The Great TV Tune-Out

Lynn Black

People can’t believe that I grew up without television. They assume that my family was Amish or that TV was somehow forbidden. Someone even asked if I had electricity in my house.

The reason we didn’t have TV was simple. Years ago, my parents gave away their TV to a sick friend and discovered that they didn’t miss it. When I was born, they thought I would be more well-rounded and grounded in faith if I grew up in a home without TV.

1950s TV SetWhile other kids watched cartoons and sitcoms, I became an avid reader. Books took me on an interactive adventure that used my imagination; most of my friends let the TV think for them.

I noticed how my friends’ lives revolved around television. In their homes, there was a TV set in almost every room. Their families seemed disconnected, unlike my family who ate together, played board games together, and had lively discussions. Even in the homes of my Christian friends, the TV was always on; and I wondered when they found quiet time to reflect and pray.

I didn’t understand what I was supposed to be missing. Brash and cocky sitcom kids? Outrageous “reality” shows? Offensive music videos? Still, I felt like an outsider when my classmates would discuss the latest episode of Friends or who won on American Idol. I soon discovered that it wasn’t cool to get straight As, belong to the debate club, or play cello in the chamber orchestra. Since I didn’t have TV to dictate my fashion, I was permanently preppie. I was often called a geek or a snob because I wasn’t into TV culture; and some kids called me “Radio Head” because I listened to National Public Radio. Many times I felt I had to “dumb down” in order to fit in.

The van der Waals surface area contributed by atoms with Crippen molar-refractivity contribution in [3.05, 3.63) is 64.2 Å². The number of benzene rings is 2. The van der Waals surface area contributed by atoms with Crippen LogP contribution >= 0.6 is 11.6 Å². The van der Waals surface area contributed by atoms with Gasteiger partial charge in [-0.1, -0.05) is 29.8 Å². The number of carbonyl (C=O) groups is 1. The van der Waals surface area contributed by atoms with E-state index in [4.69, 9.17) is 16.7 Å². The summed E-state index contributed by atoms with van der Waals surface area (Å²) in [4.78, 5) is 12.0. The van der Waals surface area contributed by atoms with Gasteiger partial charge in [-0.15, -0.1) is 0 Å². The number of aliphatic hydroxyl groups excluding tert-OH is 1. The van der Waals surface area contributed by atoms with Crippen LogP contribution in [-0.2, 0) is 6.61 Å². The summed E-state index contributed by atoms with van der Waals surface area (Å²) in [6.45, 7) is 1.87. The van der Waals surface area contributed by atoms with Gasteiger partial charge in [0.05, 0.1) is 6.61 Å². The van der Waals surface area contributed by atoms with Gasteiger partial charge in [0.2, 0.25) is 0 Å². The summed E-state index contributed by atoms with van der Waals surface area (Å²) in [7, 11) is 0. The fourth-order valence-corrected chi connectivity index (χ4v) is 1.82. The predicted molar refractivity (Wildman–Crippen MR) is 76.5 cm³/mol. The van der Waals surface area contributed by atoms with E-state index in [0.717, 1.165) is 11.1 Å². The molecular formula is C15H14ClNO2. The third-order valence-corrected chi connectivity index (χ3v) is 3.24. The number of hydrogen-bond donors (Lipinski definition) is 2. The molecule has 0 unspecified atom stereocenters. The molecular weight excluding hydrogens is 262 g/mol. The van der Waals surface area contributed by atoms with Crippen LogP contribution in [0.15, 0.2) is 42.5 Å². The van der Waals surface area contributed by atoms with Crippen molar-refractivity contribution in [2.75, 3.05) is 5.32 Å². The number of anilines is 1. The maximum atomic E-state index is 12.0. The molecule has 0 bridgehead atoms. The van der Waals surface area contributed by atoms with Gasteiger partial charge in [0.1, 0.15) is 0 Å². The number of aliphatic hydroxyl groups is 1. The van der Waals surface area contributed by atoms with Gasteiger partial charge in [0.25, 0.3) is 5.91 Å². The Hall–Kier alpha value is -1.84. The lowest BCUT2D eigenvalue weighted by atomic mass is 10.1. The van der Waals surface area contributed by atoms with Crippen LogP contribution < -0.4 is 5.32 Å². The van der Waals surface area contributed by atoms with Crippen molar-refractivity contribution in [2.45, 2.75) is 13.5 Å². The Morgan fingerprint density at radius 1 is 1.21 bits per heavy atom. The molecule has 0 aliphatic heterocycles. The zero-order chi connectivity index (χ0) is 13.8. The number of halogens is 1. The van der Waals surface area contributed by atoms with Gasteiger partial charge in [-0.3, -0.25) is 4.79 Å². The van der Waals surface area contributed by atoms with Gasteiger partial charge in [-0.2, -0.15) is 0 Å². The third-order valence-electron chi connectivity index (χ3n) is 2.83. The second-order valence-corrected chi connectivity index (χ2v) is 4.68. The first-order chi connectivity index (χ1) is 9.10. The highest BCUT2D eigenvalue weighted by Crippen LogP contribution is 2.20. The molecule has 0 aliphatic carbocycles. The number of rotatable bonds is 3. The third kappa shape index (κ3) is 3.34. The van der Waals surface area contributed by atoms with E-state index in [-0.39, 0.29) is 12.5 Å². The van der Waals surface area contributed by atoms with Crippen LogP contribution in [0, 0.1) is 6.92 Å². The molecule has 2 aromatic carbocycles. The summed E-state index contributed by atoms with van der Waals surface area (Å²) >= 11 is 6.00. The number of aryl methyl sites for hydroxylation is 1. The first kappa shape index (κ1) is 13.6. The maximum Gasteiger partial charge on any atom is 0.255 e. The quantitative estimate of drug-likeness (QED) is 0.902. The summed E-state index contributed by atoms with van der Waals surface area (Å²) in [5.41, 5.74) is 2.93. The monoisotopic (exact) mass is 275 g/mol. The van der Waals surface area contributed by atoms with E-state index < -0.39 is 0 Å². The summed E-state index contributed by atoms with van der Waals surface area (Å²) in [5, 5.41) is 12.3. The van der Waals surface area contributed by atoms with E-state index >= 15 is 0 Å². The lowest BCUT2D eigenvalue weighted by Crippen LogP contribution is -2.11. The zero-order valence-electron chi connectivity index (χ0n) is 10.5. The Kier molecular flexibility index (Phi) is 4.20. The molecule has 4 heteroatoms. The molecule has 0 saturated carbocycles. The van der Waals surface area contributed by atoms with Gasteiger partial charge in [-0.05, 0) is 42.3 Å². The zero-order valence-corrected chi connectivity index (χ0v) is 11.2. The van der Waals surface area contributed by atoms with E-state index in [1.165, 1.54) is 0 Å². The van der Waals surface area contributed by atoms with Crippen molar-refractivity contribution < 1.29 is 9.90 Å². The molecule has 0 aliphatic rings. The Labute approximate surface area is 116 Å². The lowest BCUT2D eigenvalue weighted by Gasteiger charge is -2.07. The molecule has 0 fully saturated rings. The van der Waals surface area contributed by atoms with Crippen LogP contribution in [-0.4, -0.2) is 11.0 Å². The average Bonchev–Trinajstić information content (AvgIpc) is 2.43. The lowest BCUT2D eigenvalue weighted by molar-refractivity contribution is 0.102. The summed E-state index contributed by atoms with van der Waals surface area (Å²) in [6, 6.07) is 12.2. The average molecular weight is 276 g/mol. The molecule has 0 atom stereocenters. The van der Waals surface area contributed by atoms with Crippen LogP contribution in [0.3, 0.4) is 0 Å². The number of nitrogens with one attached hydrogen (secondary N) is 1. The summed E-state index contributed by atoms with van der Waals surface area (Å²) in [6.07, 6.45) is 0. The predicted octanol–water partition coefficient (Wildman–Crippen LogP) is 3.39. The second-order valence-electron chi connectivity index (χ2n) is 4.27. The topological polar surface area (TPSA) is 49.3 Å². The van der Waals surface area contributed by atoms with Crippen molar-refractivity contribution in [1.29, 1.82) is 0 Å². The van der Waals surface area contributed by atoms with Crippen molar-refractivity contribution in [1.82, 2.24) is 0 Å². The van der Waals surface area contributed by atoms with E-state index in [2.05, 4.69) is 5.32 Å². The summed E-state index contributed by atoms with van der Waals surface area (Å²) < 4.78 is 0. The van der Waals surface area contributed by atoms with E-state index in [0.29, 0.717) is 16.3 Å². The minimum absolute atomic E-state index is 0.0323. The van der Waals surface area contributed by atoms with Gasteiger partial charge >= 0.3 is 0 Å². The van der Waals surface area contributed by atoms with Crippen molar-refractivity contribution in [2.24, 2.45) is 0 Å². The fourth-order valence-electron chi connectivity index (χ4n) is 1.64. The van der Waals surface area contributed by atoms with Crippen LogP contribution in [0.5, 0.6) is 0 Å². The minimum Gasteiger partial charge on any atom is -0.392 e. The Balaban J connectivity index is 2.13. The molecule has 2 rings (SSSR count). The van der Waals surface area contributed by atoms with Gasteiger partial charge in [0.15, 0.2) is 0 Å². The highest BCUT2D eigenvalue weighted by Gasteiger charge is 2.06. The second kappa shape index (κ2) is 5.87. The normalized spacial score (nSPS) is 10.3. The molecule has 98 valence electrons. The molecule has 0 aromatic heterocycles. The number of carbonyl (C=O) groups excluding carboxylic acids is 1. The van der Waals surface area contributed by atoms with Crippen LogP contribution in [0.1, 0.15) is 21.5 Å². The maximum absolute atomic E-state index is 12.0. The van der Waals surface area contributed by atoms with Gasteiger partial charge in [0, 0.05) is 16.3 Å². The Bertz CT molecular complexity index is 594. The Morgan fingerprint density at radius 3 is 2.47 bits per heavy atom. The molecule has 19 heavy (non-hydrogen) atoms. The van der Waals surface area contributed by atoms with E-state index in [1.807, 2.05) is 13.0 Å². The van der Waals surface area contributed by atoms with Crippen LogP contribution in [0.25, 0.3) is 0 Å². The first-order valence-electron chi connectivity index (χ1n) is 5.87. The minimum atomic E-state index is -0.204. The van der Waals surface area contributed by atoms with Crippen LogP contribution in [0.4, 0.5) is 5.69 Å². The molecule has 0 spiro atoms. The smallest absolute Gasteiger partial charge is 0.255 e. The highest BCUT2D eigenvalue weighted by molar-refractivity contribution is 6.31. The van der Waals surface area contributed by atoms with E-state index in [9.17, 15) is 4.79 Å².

One Sunday evening during youth group, I was catching the usual flack about not watching TV. This time I responded with a challenge: “I bet you guys couldn’t go a week without the boob tube.”

“OK, you’re on!” a friend exclaimed.

devozine Helping Out TS 116928862-1At that point the youth director jumped in, and suddenly the Great TV Tune-Out had begun. Everyone in my youth group agreed to give up television for seven days. The first few days, the gang suffered some serious withdrawal; but by the end of the week, exciting things were happening. Dave used his free time to volunteer as a Big Brother. Krista kept a journal. Tracy and Jake showed up at my Bible study class.

Eventually, my youth group had a spirited discussion about the influence of TV—how it affects the way we talk, dress, eat, and think; and we realized how often we give TV top priority—even over God. After the Great TV Tune-Out ended, we decided that in order to keep our priorities straight, each of us would give up two evenings of TV a month to do community service. We got involved in everything from staffing a teen suicide hotline to making sandwiches for a soup kitchen. It was fun, and it felt good to help others and to live out our Christian faith.

It’s amazing: When you tune out a little TV, you tune in to a whole lot more!



Read Ephesians 4:17–24. How do your TV habits fit into your new life with Christ?

TAKE THE CHALLENGE: Think you could go a week without TV? Try the Great TV Tune-Out with your youth group or with a group of friends. Sometime during the Tune-Out, discuss TV’s impact on your faith.

Lynn Black lives in Akron, New York.

— from Devo’Zine (November/December 2005). Copyright © 2005 by Upper Room Ministries. All rights reserved.

Back To Home

To Order Devozine Magazine, call 1.800.972.0433.